On the Origin and Nature of Patriarchy (12)


On the Origin and Nature of Patriarchy (12)
by Azadeh Azad

12. The Hebrew Myths of Creation

The major cultural transformations related to the passage from matrilineal system to patrilineal one are reflected in the Hebrew myths of Creation. The Bible’s Book of Genesis has two tales of Creation, in two different inspirations and literary forms. In the first text, the creation of man and woman is simultaneous, while the second text is organised all around the destiny of man; it places the creation of man before that of woman. The first text corresponds to the Hebrew tradition of the first Eve, Lilith, as indicated in the cabalistic book of Alphabet of ben Sirah.

Lilith and Adam

According to this Talmudic tradition, the two first humans, Lilith and Adam, are equal and have been created joined by the back. Soon a conflict came into sight on the way to make love, on the positions to adopt. This conflict represented, in a symbolic way, that concerning the claims to social dominance. Lilith refused to let her husband be the head of the family because they have been created equal, but Adam maintained with stubbornness that he was the only master. And the situation deteriorated. Since Adam’s obstinacy did not diminish, Lilith invoked the name of Yahweh who granted her wings, symbols of strength, and she flew off the Garden of Eden.

Profoundly pained, Adam pled Yahweh to bring Lilith back to him. The Creator, moved by Adam’s misery, assigned three angels to find the fugitive and to persuade her to go back to her husband. In vain, because, even though Yahweh threatened to make her give birth to numerous children and that one hundred of her sons would die every day, she remained deaf to her husband’s request. Lilith, this representative of woman-centric and matrilineal values and customs, refused to join her domineering husband and, facing the threat of Yahweh, she wished to die by throwing herself into the Red Sea. To compensate for the rigour of judgement, the three angels granted her all power over the newborn babies for eight days for the boys and twenty days, in the case of the girls. Finally, she fell in love with the master of fallen angels, called Samaël, a supporter of the egalitarian doctrine, which was rejected by the new patriarchal culture. Both lived in the valley of Jehannum, the Hell.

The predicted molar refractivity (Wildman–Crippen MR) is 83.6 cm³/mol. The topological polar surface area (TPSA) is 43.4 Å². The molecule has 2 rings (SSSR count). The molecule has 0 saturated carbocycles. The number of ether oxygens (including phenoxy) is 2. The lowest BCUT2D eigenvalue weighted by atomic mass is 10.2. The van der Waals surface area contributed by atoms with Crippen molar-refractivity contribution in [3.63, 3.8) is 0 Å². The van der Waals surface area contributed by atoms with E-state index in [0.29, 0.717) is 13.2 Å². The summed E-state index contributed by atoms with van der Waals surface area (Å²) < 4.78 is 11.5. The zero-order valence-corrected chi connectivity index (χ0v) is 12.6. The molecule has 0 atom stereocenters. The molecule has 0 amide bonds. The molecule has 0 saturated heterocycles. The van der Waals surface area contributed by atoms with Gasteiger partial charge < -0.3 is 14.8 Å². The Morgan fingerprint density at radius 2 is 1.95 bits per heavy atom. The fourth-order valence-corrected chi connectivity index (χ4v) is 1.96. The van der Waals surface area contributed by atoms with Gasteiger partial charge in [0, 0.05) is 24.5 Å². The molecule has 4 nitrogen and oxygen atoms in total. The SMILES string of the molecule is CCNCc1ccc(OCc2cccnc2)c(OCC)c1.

According to an ancient Sumerian tablet, Lilith was a goddess in charge of drawing men to the temple of Goddess Inanna. With the advent of pitiless religion of Yahweh, this young sacred bachelor became a demon symbol of a bad woman. In Kabbalah (mystical aspect of Judaism), one is informed that illegitimate children shall be born because of Lilith. It was necessary to avoid this bad genie in order to maintain the paternal line of inheritance.


O’Brien, Mary. 1981. The Politics of Reproduction, Routledge & Kegan Paul, London.

Stone, Merlin. 1976. When God Was a Woman, Harvest Books, New York.

Image: Famous relief from the Old Babylonian period (now in the British museum) called the "Burney relief" or "Queen of the Night relief" and depicting Lilith.



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